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Eugenics as a Creed and the Last Decade of Galton's Life 379

Primer"? This would be exactly the right "format" and express the extent and aim of the work. I think it should pay its own way and a good publisher would take it, especially if you wrote a few introductory lines.

I sent the last plates of the next part of the Treasury back yesterday, and the text is all ready but for a section-bibliography and introduction-on inheritance of the insane diathesis, which I can't get out of the man who has promised it.

I shall look forward with much curiosity to the Eugenics Review. It seems to me that at present there is so very much spade work to be done, and that we are apt to go astray if we merely discuss without the necessary groundwork of facts. I suggested to the Society that it should set about definite pieces of work in the way of collecting material, but I doubt if many of its members have the true scientific instinct. Mrs Gotto said she had two academic persons who wanted to do eugenics research work and asked for suggestions, and Heron naturally said "Why not send them to the Laboratory, we can always find work for them to do, and are endowed to do it." But Mrs Gotto seemed to think that they ought to work under the guidance of the Society. She also asked for copies of our schedules concerning family characters and diseases. These I was perfectly willing to provide her with, on condition that when filled in they were returned to the Laboratory. This did not, however, seem to be satisfactory to her. I think it is not possible for us to provide schedules, which are issued for definite pieces of work in progress in the Laboratory, to be used independently by other investigators. This has actually been done in America and Scotland, persons borrowing our schedules on the excuse that they were going to return them to us, and then using them to collect facts for themselves ! It does not seem quite playing the game ! One enthusiastic American got 100 of my schedules, which he said he would return to me. He used them for his own purposes and never a one did I see again! My own view is that our work lies in different fields and is supplementary, but I fear the Eugenics Education Society will not accept this view, and does not fully grasp that we can be quite sympathetic, but must do our own work in the narrower field of statistical research.

I have a nice letter from Lady Welby, but asking a question rather beyond me- why a grouping of three is more frequent than other groupings. I fear she would think me flippant if I suggested she should make a frequency curve of the odds at the principal race-meetings during the year, to see if there is a basis for her statement ! Have you noticed the effect of political feeling between England and Germany? Formerly I could always get a civil answer if I wrote to a German librarian or scientific man asking a question. Now I rarely get any answer at all ! Affectionately, KARL PEARSON.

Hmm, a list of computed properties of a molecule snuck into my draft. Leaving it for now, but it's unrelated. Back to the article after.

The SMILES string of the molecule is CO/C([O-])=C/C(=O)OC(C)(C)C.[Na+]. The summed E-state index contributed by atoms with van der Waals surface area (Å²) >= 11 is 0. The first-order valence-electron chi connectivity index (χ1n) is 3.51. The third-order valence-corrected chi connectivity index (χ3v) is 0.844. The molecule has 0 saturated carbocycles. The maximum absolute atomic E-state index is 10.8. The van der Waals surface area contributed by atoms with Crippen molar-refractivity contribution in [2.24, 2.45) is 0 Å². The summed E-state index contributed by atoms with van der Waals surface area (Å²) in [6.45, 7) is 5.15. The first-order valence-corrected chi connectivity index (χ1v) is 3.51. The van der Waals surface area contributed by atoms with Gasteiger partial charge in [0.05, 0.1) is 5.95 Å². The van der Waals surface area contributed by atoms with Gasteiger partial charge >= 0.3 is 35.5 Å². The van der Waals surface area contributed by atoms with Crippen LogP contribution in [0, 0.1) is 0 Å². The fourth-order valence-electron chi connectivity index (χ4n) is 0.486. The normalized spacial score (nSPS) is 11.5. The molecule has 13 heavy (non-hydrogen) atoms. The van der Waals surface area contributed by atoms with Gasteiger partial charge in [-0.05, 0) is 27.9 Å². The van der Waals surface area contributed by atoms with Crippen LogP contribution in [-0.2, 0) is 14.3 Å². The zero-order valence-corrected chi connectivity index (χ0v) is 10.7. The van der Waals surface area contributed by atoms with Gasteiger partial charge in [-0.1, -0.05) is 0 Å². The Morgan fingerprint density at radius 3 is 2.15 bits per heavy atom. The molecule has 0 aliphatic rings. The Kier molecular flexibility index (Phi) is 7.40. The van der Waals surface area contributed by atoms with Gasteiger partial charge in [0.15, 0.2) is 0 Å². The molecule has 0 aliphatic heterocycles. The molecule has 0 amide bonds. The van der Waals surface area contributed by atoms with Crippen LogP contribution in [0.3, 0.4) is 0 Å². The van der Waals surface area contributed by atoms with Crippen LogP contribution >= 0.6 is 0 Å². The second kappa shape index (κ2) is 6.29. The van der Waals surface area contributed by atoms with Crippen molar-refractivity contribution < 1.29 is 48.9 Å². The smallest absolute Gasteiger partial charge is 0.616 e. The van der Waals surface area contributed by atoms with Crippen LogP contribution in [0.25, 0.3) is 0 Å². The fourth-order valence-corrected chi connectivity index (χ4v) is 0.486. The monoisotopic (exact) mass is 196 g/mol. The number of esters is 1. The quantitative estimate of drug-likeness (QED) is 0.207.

FOREST PARK HOTEL, BROCKENHURST, HANTS. April 8, 1909. (I stay here until April 17 and then move on.)

MY DEAR KARL PEARSON, You tell me much of interest. You will, of course, gently snub Mrs Gotto, if she goes too far in her zeal. I have expressed as emphatically as I can, in the "Foreword" to the forthcoming Eugenics Education Society's Review (due a week hence), my view of the distinctive character of the work of her Society. It can only popularise, and work upon foundations laboriously laid elsewhere.

I am glad you approve on the whole of the Eldertons' primer.

I have written to Miss Elderton by this post, suggesting that the consideration of where to publish should be deferred till after this number of the Review has appeared, which will indicate its probable future status, and may advertise the books it is intended by them to issue, among which, if their proposed programme is carried out, the primer might suitably be included and get advertised where likely purchasers would see it.

I am very glad that you feel your strong physical powers returning. About the portrait in the College Hall of Trinity, Cambridge; shortly after they elected me to an Hon. Fellowship, two College Dons saw Furse's portrait of me at my house and suggested that I should offer a copy of it to the College. This was done, and I must say that it is an effective addition to their collection, both because the picture is a good one and because its background is somewhat light coloured and shows up very well against the dark oak panelling.

I congratulate you on the forwardness of the next part of the Treasury.


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